A Voice From The Past


I am the eldest of four siblings. I was 10 when my Grampa died. Larry was 8; Eddie was 4 and Ronnie was not yet born. So I am the one who carries the memories, of which I have only two, and those are more impressionistic than they are specific.

One is the memory of sitting on Grampa’s lap on hot summer evenings in a rocking chair on the front porch of his multi-family house in Bensonhurst (all the families living there were our relatives), as he told me stories of the Baal Shem Tov. I loved those stories. I loved his calm, patient renditions, and how perfectly safe I felt, snuggled in his protective arms as I listened. He must have had an Eastern European accent, but I didn’t hear it or realize it. Most of all, I loved how he loved me. I was the center of the universe in the way only first grandchildren are for their grandparents.

The other memory I have is how he used to sneak me sugar cubes when my mother wasn’t looking. He knew I relished the little white cubes he would hold between his teeth when he drank tea. And he knew I was developing cavities in my teeth, but he also saw my face light up when he would open his fist and disclose the little white treasure. So he risked my mother’s wrath in favor of reaping my eternal affection, not unlike the way I smuggle marshmallows to the grandkids when my daughter is distracted.

There are other memories but those are hazy scenes of the entire, extended family gathered around the seder table with my grandfather leading the proceedings in his white kittel. Or Shabbes dinner with me eschewing everything but the soup, and everyone assuring me that the boiled chicken was a taste of The World to Come, and wouldn’t I please just try a bite.

So I have a general, fuzzy, warm feeling about my first 10 years in the bosom of a loving Brooklyn family, but 1960, the year he died, was the last time I heard Grampa’s voice.

Six years ago his niece, Pauline, died at age 99. I was executor of Cousin Pauline’s estate. Apart from disposing of old furniture, documents, tchockes, I was also left with a suitcase full of photos. The family was big on taking pictures, both professional and amateur. I found charming sepia Jewish New Year’s cards with Yiddish greetings and photos of this or that relative. I have wedding pictures, vacation snapshots, you-name-it. Regrettably, none of them was labeled, so I did my best to write on the backs the names of whomever I could identify. And I put them back in the suitcase, which I forgot about until Hurricane Sandy tapped me on the shoulder.

Sandy blew the roof off our garage, and in the course of salvaging our belongings, we uncovered the suitcase. I brought it into the house thinking to re-acquaint myself with the contents. Surprisingly, I came across some phonograph records that I had never before noticed — four black vinyl 78 rpm records, hand-labeled. They read, “Zelig Baras, December 12, 1948, “Heyai im Pipiyos,” “Ata Zocher,” and more. Not exactly Dick Clark’s American Bandstand but if your cantor sings the High Holy Day liturgy in Hebrew, you will recognize those as Rosh HaShanah Greatest Hits.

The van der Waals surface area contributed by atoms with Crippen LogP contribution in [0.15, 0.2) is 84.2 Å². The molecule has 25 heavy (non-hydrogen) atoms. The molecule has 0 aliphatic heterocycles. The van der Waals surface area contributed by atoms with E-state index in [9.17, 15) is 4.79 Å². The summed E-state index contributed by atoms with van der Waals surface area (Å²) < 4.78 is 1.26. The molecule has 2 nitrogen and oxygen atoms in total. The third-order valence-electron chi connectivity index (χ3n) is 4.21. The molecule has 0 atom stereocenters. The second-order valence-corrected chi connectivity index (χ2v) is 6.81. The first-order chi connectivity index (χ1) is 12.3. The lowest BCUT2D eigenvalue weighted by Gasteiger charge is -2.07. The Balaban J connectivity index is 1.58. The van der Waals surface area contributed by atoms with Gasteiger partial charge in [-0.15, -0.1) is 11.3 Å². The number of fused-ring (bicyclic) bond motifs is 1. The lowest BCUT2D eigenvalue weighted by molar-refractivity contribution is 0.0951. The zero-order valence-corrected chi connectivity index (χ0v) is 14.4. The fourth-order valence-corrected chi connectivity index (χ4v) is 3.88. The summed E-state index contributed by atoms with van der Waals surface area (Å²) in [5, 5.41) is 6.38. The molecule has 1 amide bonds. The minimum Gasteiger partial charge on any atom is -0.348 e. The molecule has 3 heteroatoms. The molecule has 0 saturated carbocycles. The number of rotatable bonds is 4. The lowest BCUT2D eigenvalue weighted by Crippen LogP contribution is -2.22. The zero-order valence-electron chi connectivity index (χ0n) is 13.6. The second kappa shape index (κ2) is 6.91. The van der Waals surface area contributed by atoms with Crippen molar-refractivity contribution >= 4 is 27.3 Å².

As soon as the first one started playing, I began to bawl. It was my grandfather’s voice thanking, in Yiddish, whoever had arranged the recording session, and expressing the hope that listeners would enjoy the music. Then he started to sing.

I had no idea he had such a beautiful, expressive voice. He sang with wonderful control and deep feeling. His mastery of chazzanut should not have been a surprise to me. His son, Jack Baras, was accompanist to the Koussevitzky brothers, and his other son, Morris, was a composer of enduring liturgical music whose work is sung to this day. On the record, I can hear Uncle Jack playing piano. On the last disc, someone thanks Grampa for singing, and credits Jack and Morris for their roles in the “concert.”

For me, it was a case of time travel. This buried treasure transported me back to 1960, back to Grampa’s lap. Recovering that piece of my childhood was ineffably moving, and I am so grateful to have had the ghosts of my past restored to me. Short of the coming of Messiah, or maybe a morsel of boiled chicken, this was truly my taste of The World to Come, and it was worth the half-century wait.

Barbara Kessel is author of “Suddenly Jewish: Jews Raised as Gentiles Discover Their Jewish Roots” (Brandeis).